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Two Converging Trends for Software as a Service Business Intelligence

Originally published abril 9, 2009

Two Converging Trends

Acquiring business intelligence (BI) capabilities through a software-as-a-service (SaaS) model versus enterprise business intelligence represents the inflection point of two separate trends in business.  One trend signals the increasing importance of gaining insight into all manner of business events. These events encompass not just transactions, but patterns in activity as widespread as customer responsiveness, network management, supply chain performance, and fraud detection. The focus on business intelligence comes from business grasping the importance of the axiom: “If you can't measure it, you can’t manage it.”

The second trend relates to an increasing interest in the concept of SaaS. The idea of leasing rather than buying a software application, and accessing it over the Internet, offers companies many benefits relating to the conservation of resources. With a SaaS application, companies can generally:

  • Deploy applications faster (weeks rather than months)

  • Reduce the cost of deployment (by a factor of four)

  • Avoid the cost of hardware and associated maintenance and monitoring

  • Eliminate the need for on-site expertise in the application itself

These two trends are converging now for a variety of reasons. Not the least of these is the realization that overarching business insight relies on the integration of information from a multitude of systems. Even companies that have standardized on all-encompassing enterprise resource planning (ERP) applications realize that sometimes key business data exists beyond the boundaries of such applications. While ERP vendors are concertedly designing and acquiring new modules, two facts remain: it takes time to incorporate new and acquired modules into the ERP infrastructure, and companies may have custom-built modules whose functionality outweighs the promises and even the reality of what ERP vendors provide.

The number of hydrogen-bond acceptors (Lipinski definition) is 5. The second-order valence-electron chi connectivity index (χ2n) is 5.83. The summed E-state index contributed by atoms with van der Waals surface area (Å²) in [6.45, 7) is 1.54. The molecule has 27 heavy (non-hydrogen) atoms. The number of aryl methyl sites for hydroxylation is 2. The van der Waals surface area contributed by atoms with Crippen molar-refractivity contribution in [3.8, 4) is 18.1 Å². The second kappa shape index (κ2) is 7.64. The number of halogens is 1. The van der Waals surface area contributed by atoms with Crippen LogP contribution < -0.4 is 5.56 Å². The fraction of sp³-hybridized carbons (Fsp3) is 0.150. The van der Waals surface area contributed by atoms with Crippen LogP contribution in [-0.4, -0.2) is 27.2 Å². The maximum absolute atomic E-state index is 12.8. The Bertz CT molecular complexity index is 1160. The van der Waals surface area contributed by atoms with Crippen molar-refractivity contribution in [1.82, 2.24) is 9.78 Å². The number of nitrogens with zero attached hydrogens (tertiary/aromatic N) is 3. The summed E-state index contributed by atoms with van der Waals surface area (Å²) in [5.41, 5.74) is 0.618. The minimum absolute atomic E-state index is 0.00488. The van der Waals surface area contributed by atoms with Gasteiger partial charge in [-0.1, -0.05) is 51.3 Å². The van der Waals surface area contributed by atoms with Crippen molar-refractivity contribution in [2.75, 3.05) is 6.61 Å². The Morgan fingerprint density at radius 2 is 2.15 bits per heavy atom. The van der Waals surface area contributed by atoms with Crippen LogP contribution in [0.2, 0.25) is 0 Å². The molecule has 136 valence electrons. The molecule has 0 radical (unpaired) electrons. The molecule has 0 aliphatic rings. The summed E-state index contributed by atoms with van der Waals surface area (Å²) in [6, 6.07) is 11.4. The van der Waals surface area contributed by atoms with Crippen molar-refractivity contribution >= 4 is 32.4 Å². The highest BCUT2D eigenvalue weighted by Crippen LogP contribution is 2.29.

A Plethora of Data Sources

At the same time, companies growing through acquisition frequently find themselves saddled with a plethora of data sources. One user of SaaS-based business intelligence revealed his division (not even the entire company) extracted data from eight different ERP systems.

Our assessment: In order to derive value from customers or employees or data gained after an acquisition, companies must find a way to integrate it quickly.

This begs the question: Isn’t this integration the responsibility of a company’s information technology (IT) department? The answer reveals a key conundrum facing line-of-business (LOB) executives who require BI capabilities for performance-based decision-support such as sales and profitability. Even while they require a perspective that can only come from the integration of multiple data sources within the company, IT’s increasing importance to the viability of all phases of the company — not just any individual LOB — means that its staff is increasingly focused on projects that provide the biggest payback for the company as a whole. This is not to say that LOB projects are ignored, but according to our research, IT frequently assigns them a lower priority. Even as the LOB is under pressure to deliver results, BI projects can take up to six months when there are limited IT resources to go around. Our case study on a $10 billion manufacturing company is a prime example of this.

In the meantime, employees still need to analyze data. Frequently, they will revert to using a spreadsheet, an application about which they have a high level of comfort. While this gives employees limited insights, it eliminates the opportunity to gain visibility into a wide swatch of corporate trends. Because they tend to proliferate throughout a company, frequently containing inconsistent data, spreadsheets fall short of providing the ultimate goal that companies need for reliable business intelligence: a single version of the truth.